'It is my own story I am trying to tell, and as such it must be received; those who expect a universalization of the Great War must look for it elsewhere.' Memoirs of an Infantry Officer, first published in 1930, is Siegfried Sassoon's fictionalized autobiography of the period between the early spring of 1916 and the summer of 1917. The narrative moves from the trenches to the Fourth Army School, to Morlancourt and a raid, then to and through the Somme. The mind of the narrator turns from unquestioning acceptance of the war and of the standards which it set up, to doubting the necessity of the seemingly endless slaughter.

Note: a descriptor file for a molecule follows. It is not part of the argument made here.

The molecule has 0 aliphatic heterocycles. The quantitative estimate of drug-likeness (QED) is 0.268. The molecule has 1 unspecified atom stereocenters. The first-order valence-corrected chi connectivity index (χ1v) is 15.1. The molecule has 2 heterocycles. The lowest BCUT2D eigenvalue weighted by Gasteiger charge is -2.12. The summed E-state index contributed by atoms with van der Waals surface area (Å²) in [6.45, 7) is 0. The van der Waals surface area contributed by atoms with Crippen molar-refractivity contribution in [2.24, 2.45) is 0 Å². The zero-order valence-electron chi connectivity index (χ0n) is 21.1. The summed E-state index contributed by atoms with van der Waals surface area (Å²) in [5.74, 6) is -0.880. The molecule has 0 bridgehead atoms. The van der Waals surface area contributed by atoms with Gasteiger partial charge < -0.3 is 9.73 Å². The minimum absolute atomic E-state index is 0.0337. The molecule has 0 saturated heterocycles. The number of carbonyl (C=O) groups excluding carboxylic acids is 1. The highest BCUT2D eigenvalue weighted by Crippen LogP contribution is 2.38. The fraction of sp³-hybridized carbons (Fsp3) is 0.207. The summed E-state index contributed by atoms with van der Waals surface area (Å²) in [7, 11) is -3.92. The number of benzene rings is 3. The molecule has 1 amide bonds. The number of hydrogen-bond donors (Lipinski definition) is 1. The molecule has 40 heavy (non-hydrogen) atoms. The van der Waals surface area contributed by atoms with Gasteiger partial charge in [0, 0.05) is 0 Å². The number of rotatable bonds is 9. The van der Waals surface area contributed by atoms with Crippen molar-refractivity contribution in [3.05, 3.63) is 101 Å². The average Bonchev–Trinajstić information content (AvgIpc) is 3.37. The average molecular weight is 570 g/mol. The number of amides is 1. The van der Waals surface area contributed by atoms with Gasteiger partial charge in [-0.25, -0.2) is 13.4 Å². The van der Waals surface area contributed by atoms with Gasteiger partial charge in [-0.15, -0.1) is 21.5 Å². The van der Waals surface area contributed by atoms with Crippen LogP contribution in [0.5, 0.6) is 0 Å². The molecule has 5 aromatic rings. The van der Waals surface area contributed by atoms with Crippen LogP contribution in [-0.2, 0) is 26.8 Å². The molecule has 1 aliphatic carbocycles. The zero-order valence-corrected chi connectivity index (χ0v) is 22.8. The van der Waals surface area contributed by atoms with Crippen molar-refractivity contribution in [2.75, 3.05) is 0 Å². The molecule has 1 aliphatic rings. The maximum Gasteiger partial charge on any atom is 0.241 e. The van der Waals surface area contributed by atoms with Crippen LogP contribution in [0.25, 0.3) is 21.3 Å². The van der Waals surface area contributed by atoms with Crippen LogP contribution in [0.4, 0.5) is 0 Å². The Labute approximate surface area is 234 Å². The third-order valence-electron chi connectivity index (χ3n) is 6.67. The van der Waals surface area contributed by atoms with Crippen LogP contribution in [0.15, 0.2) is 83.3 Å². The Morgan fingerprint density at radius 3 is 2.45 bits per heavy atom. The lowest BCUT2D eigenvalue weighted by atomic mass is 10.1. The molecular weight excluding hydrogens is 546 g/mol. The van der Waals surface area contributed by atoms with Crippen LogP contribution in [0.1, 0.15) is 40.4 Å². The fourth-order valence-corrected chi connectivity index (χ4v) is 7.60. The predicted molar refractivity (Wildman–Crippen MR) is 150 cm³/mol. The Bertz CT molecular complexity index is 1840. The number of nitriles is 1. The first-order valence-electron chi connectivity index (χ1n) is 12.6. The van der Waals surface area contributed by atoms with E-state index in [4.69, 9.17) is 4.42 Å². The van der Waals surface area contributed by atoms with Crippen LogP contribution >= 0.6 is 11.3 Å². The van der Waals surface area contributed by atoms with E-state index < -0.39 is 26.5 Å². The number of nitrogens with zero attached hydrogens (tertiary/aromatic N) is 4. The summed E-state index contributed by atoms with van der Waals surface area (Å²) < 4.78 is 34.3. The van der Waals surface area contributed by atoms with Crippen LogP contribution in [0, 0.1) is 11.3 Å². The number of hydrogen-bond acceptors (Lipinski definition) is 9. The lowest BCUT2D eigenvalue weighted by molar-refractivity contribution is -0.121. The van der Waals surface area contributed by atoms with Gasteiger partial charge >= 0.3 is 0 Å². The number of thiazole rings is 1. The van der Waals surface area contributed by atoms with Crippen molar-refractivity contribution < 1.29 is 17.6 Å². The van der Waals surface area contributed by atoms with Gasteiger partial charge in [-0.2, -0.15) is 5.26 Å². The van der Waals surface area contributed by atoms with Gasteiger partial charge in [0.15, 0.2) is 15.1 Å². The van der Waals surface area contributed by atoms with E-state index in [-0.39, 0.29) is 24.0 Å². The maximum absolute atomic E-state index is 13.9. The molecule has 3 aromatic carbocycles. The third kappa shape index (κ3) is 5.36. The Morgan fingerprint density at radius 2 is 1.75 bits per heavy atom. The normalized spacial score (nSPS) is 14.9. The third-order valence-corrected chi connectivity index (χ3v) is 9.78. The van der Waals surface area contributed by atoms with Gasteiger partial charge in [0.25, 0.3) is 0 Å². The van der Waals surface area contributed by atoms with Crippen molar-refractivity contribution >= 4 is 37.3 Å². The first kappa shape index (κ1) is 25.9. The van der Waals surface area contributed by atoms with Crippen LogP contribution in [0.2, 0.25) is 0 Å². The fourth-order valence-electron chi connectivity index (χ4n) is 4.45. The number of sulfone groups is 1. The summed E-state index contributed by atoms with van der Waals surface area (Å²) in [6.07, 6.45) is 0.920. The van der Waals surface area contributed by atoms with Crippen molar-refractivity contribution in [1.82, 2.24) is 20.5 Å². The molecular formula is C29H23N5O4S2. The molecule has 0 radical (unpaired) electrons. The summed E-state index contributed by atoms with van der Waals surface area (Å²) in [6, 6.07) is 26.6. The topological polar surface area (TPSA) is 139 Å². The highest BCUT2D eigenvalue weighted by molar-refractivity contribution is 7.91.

The horror and glory of war has always fascinated me. Three outstanding books (of hundreds) are Siegfried Sassoon's Memoirs of an Infantry Officer, Nicholas Monsarrat's HMS Marlborough Will Enter Harbour, now sadly out of print, and The Last Enemy by Flying Officer X (Richard Hillary). (Kirkus UK)